Lucifer is also brave and dashing, adept at everything, and more than likely slightly sociopathic – all you would expect from your heroic spy:

“Taking up a desert spoon, I dug it into Supple’s left socket and carefully removed the old fellow’s glass eye…I looked at the iris and smiled. It was just the shade of green I had in mind for a new tie and now I had a match for my tailor.  What a happy accident!”

Alas, apparently there are no plans for any further Lucifer outings, but at least that means you can embrace these without worrying they will descend into formulaic flabbiness, unlike some other series that suck you in then break your heart with their money-grubbing mediocrity ………..no names.

Here are my books exchanging a message (OK, my ticket to Skyfall) on a park bench in true spy style (before it all went digital). Admittedly it should probably have been St James’ and not Regent’s Park, but I was closer to Regent’s and I’m very, very lazy.  My copy of The Vesuvius Club is in cunning disguise as Are You Hungry Tonight?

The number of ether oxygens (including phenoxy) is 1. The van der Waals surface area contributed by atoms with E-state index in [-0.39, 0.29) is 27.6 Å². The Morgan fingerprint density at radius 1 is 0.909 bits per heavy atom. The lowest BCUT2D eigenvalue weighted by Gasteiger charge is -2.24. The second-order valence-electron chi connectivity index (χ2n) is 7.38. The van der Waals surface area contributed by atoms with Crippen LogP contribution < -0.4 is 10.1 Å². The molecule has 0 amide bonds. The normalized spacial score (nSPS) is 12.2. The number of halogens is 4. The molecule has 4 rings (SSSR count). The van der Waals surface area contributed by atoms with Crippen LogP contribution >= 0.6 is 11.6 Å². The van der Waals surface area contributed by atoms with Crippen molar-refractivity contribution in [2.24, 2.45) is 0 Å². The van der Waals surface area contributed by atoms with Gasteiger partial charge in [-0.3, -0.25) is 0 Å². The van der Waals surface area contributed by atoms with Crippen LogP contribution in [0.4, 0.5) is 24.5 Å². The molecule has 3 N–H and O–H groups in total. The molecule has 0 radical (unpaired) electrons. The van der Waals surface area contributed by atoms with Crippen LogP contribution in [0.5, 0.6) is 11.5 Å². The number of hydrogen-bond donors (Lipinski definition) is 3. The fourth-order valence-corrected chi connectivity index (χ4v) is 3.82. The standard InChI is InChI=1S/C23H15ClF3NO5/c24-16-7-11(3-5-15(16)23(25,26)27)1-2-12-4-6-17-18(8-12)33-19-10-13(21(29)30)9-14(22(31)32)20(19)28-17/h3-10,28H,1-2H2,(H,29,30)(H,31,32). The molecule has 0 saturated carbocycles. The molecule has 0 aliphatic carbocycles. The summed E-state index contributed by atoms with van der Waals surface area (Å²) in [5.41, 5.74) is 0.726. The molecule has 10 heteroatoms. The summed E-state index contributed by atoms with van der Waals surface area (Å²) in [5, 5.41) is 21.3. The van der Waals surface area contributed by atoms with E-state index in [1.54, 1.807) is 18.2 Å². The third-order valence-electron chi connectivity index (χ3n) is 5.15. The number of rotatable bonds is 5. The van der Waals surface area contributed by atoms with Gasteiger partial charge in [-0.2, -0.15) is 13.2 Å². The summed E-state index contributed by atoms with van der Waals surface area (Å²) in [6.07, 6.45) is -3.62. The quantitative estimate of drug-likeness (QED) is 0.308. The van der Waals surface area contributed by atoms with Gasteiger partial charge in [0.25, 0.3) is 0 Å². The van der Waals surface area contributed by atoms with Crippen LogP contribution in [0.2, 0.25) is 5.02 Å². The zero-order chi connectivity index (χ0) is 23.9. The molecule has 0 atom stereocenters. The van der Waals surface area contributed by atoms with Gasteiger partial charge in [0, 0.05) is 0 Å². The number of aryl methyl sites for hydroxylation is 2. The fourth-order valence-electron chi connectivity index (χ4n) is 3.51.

The drop went OK, in case you were wondering.

“When a man is tired of London, he is tired of life” (Samuel Johnson)

So, to start I thought I’d look at my home city.  I am Londoner born and bred – that’s the truth, people.  Sometime in the last few years perceptions of London seem to have got confused with those of LA, and taxi drivers don’t believe any one is born here, they only move here.  Tedious conversations regarding my birthplace are the price I pay for one the best things about London: the constant ebb and flow of people from just about everywhere. Anyone of these people who live in London will tell you that this great city (for great it is, far from perfect, but still great, like Battersea Power Station) suffers in its portrayals.  Actually that’s not true.  I suspect a lot of Londoners haven’t given a second thought as to how their city is portrayed.  They don’t give a shit.  And that, that is what makes them Londoners.  How I miss it when I’m away.